Archive for the ‘entrepreneur’ Tag

Some great advice from the venture capital world…

I spent the Thanksgiving holiday with my brothers in North Carolina.  I headed down a few days early so I could take a break from my most recent product launch and do some food shopping (I was the chef this year).

During my trip, I was able to meet some venture capitalists to talk about my future ambitions in the startup work.  I am in the process of changing my career direction, so I couldn’t wait to discuss my ideas with these individuals.

Here is some of the great advice I got:

  1. Begin at a startup, end as an investor – Since the venture capital world is very closed and selective, the best way to become a VC is to join a venture-backed startup, find some success (obviously, this is the hardest part), and do some investing yourself.  That way, you can bring real-world experience to a firm as a partner.
  2. Focus on a sector – It is difficult to be “all things to all people”, so you should find a niche and be the best you can at it.  Personally, I am not sure what my niche will be, but I have a few ideas…
  3. Product experience helps, but it isn’t necessary – Since I am by no means an engineer or a coder, this thought was particularly helpful for me.  For example, someone with operations or biz dev expertise can be just as valuable as a CTO.
  4. Revenue is king – I asked one VC which he prefers in a business he’s investing in… a great product with a large audience, but without a defined business model, or a smaller product with a strong revenue model.  The VC said he would invest in the latter.  I think I’d have to agree, but some other very smart investors I respect a great deal may disagree.

I can’t wait to act on some of this advice soon…

Can Enterprise Software Be Social?

A few days ago, a fairly prominent entrepreneur named Jeff Dachis (he founded interactive ad agency Razorfish) is “creating an industry leading strategic consulting practice and an enterprise class Social Software-as-a-Service (SaaS) suite.” Other new outlets have called this a “social network for corporation”. Here are a few articles about the announcement:

Silicon Alley Insider

Austin Ventures Press Release

Based on this quote from the Austin Ventures press release, it looks like Dachis is building a service to help business collaborate internally on projects, as opposed to our focus on helping executives collaborate externally.

I believe there is enormous opportunity in helping companies devise and implement a strategy to engage their constituents in a meaningful dialog throughout the enterprise. As companies begin to see the benefits of utilizing “social” technology to engage their customers, employees, suppliers, shareholders, and communities in an active and transparent dialog, they will need a trusted partner to help them navigate the opportunities, and an integrated set of scalable, robust, and secure enterprise class tools to implement them. We are here to provide both expertise and implementation.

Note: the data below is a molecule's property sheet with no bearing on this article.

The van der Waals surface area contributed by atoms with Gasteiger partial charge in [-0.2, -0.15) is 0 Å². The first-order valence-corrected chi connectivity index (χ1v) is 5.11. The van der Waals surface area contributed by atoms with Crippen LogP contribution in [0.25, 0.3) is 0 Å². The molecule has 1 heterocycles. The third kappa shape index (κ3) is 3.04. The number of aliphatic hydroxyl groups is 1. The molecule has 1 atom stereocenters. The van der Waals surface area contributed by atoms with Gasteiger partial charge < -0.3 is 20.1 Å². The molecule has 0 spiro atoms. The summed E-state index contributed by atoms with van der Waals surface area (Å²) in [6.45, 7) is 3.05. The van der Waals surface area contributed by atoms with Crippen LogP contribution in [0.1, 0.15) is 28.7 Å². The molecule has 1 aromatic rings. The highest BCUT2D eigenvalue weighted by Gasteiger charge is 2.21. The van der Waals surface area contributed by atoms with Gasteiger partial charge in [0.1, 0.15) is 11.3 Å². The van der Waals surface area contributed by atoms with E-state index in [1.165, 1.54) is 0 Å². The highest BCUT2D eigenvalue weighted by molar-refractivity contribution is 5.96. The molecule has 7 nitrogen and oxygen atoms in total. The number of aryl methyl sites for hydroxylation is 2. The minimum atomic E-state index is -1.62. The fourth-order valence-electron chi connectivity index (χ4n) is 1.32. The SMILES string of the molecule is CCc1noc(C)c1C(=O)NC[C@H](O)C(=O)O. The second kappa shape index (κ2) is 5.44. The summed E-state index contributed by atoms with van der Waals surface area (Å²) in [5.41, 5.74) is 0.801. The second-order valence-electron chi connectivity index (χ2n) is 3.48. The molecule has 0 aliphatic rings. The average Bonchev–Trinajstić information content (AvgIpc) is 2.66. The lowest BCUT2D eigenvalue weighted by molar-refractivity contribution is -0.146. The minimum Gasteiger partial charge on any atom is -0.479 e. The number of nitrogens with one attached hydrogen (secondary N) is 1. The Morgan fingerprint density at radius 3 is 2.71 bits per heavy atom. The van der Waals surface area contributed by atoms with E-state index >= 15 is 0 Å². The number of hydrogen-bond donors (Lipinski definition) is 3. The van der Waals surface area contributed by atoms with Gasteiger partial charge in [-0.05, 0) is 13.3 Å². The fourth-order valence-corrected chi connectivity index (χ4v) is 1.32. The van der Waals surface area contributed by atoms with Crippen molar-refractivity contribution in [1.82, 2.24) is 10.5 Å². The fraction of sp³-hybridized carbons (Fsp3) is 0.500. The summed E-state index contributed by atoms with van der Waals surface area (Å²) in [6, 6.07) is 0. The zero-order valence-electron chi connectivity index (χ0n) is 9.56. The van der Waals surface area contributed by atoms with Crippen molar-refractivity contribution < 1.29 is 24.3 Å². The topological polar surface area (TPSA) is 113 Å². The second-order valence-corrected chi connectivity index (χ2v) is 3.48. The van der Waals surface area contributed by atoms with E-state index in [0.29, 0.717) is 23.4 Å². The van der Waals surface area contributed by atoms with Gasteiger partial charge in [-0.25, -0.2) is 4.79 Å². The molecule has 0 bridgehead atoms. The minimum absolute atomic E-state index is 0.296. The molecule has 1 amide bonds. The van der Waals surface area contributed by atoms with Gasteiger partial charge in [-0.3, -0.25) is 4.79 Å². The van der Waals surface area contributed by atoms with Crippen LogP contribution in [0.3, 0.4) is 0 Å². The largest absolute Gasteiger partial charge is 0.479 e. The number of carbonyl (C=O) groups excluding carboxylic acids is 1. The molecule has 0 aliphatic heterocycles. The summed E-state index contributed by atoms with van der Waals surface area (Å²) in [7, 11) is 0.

Related to this announcement, there has been some discussion in the blogging community as to the question “can an enterprise use social applications”?

One discussion I thought that had a great deal of insight was from Fred Wilson, a leading Web 2.0 venture capitalist. He contends that social media and enterprise applications are inherently misaligned, due to security issues and the inherently protective nature of businesses over their “secret sauce”. However, the comments on Fred’s blog have countered some of his argument. Here is one of my favorite comments, as to the difference between traditional social media and enterprise social applications:

I think that the fundamental difference between social applications and enterprise application is that social applications are, at their core, about self expression, whereas enterprise applications are about process automation.

Enterprise applications may borrow elements of social apps to facilitate collaboration (still a big enterprise opportunity) and ease of use (always a winner), but fundamentally self-expression is not a goal for the enterprise.

As much as I admire Fred, I would disagree with his points here. Self-expression is not the core goal of social media. Social media works because people find value in sharing with one another.

The community experience can serve enterprises as much as individuals. Brand managers, payroll administrators, and HR reps all over the globe are essential doing the same tasks, building the same reports, and facing the same challenges on a day-to-day basis. An external enterprise community would give those people the ability to share work, exchange idea, and collaborate on large projects at little or no cost.

Imagine if we could all share the work we created with one other? Why would you ever create a new market analysis report, if you had the template from your “buddy”? That would give us all more time to catch up on our dozens of unread Facebook messages…

P.S. – I know there are security and privacy issues here. How do I suggest we overcome them? I’m not sure… but I do know that someone will, and I look forward to that day.